Considering Non-Lead Ammunition?

After a fruitful hunt, any old timer will tell you it is good practice to leave the inedible bits (the guts, the bones, the trim, and such) out for the scavengers. Depending on your state’s policies, you might even be able to catch a coyote on the pile! The more severe the weather becomes, that pile (referred to as offal) often acts as a scavenging animal’s lifeline- attracting bears, vultures, eagles, hawks, owls, mice, and other wildlife to an otherwise scarce meal.

Non-Lead vs Lead ammunition

The fragmentation rates by lead (left) and non-lead (right) bullets shot from the same .30-06.

Those same old timers (and the basic tenets of hunter’s safety) also suggest that you own every shot you take. We now extend this responsibility from the muzzle to the target and beyond, both physically and across time. X-rays reveal that lead fragments are left behind in the body of game species after being shot with lead ammunition. The offal- which is provided by hunters or agriculturalists conducting pest control, if ingested, can cause lead poisoning and death. In fact, it is one of the leading causes of mortality for several raptor species like bald and golden eagles across the US.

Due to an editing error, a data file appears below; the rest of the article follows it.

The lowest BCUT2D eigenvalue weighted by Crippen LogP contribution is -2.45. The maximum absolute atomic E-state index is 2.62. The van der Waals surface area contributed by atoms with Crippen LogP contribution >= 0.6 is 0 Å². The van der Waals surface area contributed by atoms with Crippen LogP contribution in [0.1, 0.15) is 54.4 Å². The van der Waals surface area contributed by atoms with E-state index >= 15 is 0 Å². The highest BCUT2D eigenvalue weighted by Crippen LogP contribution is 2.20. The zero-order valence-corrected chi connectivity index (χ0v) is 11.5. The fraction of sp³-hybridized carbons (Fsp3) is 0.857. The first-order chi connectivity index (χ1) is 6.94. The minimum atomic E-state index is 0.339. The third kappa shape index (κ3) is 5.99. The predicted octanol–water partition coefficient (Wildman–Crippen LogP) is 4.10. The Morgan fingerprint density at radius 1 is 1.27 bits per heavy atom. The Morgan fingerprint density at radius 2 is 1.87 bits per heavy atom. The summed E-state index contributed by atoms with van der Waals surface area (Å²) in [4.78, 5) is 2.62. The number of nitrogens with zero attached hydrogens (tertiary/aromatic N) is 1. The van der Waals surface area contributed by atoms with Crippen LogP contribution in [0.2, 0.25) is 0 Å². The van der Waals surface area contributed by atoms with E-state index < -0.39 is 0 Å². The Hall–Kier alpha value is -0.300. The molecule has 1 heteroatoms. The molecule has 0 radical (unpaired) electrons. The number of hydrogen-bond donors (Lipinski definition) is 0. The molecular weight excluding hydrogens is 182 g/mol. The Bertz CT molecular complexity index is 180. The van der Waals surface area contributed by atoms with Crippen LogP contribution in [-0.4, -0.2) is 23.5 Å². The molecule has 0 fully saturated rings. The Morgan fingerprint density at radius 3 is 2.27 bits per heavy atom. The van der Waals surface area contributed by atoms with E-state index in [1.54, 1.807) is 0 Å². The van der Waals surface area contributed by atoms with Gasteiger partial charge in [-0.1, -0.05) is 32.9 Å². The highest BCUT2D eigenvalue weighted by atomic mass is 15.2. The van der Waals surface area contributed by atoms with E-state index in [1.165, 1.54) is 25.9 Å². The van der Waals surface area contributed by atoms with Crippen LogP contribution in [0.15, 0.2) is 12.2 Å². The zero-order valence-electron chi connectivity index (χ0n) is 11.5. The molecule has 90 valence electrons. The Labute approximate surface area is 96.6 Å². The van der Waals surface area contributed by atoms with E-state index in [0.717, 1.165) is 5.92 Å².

Projectiles have been made from lead for hundreds of years. This is because of its natural density, malleability, low cost, and ease of mining. Lead was first identified as harmful to avian wildlife in the late 1800’s. The shot would end up in wetlands and was used as grit for digestion by waterfowl species. Eventually lead shot use was banned for hunting on all US wetlands by 1991 and the recovery of target waterfowl populations soon followed. Many states have adopted additional lead ammunition restrictions for designated areas and species, while others like Arizona’s Game and Fish Department have incentivized the switch by providing free boxes of non-lead ammo and encouraging people who shoot lead to bring in gut piles.